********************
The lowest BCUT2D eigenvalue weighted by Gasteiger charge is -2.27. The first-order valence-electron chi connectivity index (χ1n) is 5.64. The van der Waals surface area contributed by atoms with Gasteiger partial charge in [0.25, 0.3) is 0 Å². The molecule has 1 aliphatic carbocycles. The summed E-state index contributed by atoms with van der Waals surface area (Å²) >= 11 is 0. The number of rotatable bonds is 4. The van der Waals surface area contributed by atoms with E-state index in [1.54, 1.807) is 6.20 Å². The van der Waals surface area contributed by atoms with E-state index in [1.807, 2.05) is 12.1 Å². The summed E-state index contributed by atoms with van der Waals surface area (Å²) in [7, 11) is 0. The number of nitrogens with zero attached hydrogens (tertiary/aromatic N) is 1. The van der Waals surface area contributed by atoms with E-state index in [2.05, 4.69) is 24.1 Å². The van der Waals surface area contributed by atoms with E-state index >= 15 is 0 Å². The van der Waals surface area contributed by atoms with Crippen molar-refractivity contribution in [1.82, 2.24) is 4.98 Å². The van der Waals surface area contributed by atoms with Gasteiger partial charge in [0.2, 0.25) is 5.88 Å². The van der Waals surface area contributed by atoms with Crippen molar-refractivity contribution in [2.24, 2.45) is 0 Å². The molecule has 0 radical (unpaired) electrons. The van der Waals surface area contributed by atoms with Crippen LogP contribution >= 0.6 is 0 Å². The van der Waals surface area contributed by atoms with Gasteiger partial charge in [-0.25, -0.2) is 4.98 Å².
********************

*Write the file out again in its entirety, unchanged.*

The lowest BCUT2D eigenvalue weighted by Gasteiger charge is -2.27. The first-order valence-electron chi connectivity index (χ1n) is 5.64. The van der Waals surface area contributed by atoms with Gasteiger partial charge in [0.25, 0.3) is 0 Å². The molecule has 1 aliphatic carbocycles. The summed E-state index contributed by atoms with van der Waals surface area (Å²) >= 11 is 0. The number of rotatable bonds is 4. The van der Waals surface area contributed by atoms with E-state index in [1.54, 1.807) is 6.20 Å². The van der Waals surface area contributed by atoms with E-state index in [1.807, 2.05) is 12.1 Å². The summed E-state index contributed by atoms with van der Waals surface area (Å²) in [7, 11) is 0. The number of nitrogens with zero attached hydrogens (tertiary/aromatic N) is 1. The van der Waals surface area contributed by atoms with E-state index in [2.05, 4.69) is 24.1 Å². The van der Waals surface area contributed by atoms with E-state index >= 15 is 0 Å². The van der Waals surface area contributed by atoms with Crippen molar-refractivity contribution in [1.82, 2.24) is 4.98 Å². The van der Waals surface area contributed by atoms with Gasteiger partial charge in [0.2, 0.25) is 5.88 Å². The van der Waals surface area contributed by atoms with Crippen molar-refractivity contribution in [2.24, 2.45) is 0 Å². The molecule has 0 radical (unpaired) electrons. The van der Waals surface area contributed by atoms with Crippen LogP contribution >= 0.6 is 0 Å². The van der Waals surface area contributed by atoms with Gasteiger partial charge in [-0.25, -0.2) is 4.98 Å².